Like last year, I taped pool noodles to the upper surface of my wing. Sounds ridiculous, but it’s a technique used by STOL demo pilots and not uncommon in the Alaskan bush, so I’m a believer. Unlike tricycle undercarriage aircraft which sit on the ground with a level deck angle, tail sleds sit with a positive deck angle and corresponding positive angle of attack. This means that aerodynamically they are still trying to fly and are therefore more likely to pull ground anchors out of the ground. Pool noodles act as spoilers, disrupting airflow over the wing and killing lift.
As the storm passed, strong winds battered the terrain. An antique tail sled exploded on its nose, at least one tree trunk snapped in two, and some control surfaces were damaged on various aircraft. I later learned that the maximum wind gust reached 58 mph. We were lucky that the damage was so minimal.
In addition to serving as a base camp and meeting place for friends in Oshkosh, your aircraft also serves as a subject of study and conversation for other owners of the type. Quite regularly, 170 other owners inquired about the various modifications I had installed and discussed the property in general. These conversations proved invaluable, as tips, advice and recommendations could be gleaned from owners with much more experience than me.
As is always the case, time flew in full speed and before we knew it, the end of the week had arrived. The friends began filtering to begin their journey home, usually to faraway places in many states. Being only 80 miles from home I had more flexibility and could afford to stay a bit later.
The winds were once again my main concern, but the forecast took pity on me with light and manageable conditions. Friday morning, I packed my bags and got ready to face the chaos of departure. With the EFB set up, the frequencies jotted down on my notepad, and the caffeine running through my veins, I was prepared for the worst.
As I exited, the outgoing traffic lane was a ghost town. Somehow I was one of the only planes taxiing to runway 36L at 10:30 a.m. Friday. I reached the end without having to wait for a single plane, performed a quick run-up, and was cleared for takeoff without delay.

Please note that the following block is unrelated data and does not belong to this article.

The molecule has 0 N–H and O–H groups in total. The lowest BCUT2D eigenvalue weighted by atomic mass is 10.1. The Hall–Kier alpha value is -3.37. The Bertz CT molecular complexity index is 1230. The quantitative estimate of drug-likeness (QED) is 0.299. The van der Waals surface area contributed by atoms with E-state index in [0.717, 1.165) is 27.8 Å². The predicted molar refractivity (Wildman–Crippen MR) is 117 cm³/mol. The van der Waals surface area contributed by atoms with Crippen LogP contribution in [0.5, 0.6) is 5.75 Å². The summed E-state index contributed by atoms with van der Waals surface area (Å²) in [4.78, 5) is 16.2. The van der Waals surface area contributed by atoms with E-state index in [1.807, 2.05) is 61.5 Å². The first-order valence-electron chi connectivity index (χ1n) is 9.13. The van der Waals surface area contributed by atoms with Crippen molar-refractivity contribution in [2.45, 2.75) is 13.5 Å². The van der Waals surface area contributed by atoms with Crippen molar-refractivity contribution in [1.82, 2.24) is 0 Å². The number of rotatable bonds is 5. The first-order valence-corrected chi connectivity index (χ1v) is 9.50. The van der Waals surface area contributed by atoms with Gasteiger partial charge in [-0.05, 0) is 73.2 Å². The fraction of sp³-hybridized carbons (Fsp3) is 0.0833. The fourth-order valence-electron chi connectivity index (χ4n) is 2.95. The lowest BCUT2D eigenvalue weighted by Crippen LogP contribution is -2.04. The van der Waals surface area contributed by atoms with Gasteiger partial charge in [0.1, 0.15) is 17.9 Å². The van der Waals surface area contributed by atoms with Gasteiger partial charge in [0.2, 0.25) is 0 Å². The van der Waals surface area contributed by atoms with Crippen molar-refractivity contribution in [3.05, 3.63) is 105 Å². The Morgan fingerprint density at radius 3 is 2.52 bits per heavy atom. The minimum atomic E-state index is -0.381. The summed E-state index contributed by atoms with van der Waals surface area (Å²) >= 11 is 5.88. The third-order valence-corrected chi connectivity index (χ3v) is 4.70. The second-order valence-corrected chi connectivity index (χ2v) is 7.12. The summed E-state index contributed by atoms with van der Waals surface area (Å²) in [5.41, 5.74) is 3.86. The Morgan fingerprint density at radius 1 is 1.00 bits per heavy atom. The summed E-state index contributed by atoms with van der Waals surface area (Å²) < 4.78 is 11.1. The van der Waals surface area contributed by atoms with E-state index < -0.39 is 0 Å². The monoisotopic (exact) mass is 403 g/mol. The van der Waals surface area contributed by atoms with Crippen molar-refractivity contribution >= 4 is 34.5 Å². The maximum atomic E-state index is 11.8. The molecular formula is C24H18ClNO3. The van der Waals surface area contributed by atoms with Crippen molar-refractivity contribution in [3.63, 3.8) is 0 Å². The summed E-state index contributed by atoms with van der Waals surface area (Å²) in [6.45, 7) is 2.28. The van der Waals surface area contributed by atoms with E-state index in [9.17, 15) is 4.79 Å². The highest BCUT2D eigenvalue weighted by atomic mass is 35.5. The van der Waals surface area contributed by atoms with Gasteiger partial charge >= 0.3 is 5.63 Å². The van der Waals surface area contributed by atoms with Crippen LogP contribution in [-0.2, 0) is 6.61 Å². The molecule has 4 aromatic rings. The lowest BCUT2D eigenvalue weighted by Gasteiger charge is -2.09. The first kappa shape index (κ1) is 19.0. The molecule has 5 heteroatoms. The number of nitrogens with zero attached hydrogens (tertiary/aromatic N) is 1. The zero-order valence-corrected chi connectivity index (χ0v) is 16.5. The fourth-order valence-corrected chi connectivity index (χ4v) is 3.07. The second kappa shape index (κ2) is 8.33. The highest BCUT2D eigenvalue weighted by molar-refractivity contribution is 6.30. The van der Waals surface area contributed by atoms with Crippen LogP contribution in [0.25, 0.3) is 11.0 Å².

Departure 36L calls for an immediate southeasterly right turn and an altitude restriction of 1,300 feet, which at Oshkosh is about 500 feet agl. On the way up, I finally spotted some traffic and watched an RV and plane hard at work below. With no traffic conflicts, I got out and headed south.
A confused windsock welcomed me home. A wind of maybe 8 knots passed through my home airport, getting distracted and changing direction every few seconds like a pilot walking through the warbird zone at AirVenture. I couldn’t see the actual windsock pivots from the model’s elevation, but I suspected they must have been orange from the constant movement.
As is becoming my tradition, my landing was entirely safe and entirely ugly. As I rounded, a slight tailwind in corner decided I was going to land about 300 feet further down the runway than I had planned. With plenty of distance remaining, I simply maintained a consistent bridge angle, stayed coordinated, and eventually dropped into a three-point attitude.
Arriving home safely, I could confidently say that Oshkosh had been a success. For the first time, I had flown to and from the event. I had successfully withstood the storm that swept over me. And best of all, I spent time with friends old and new, visiting and sharing laughs under my wing as the sound of Ford Trimotors, Bell 47s and 10,000 other planes floated through the park.
It’s been a good year, and I’m already looking forward to 2023.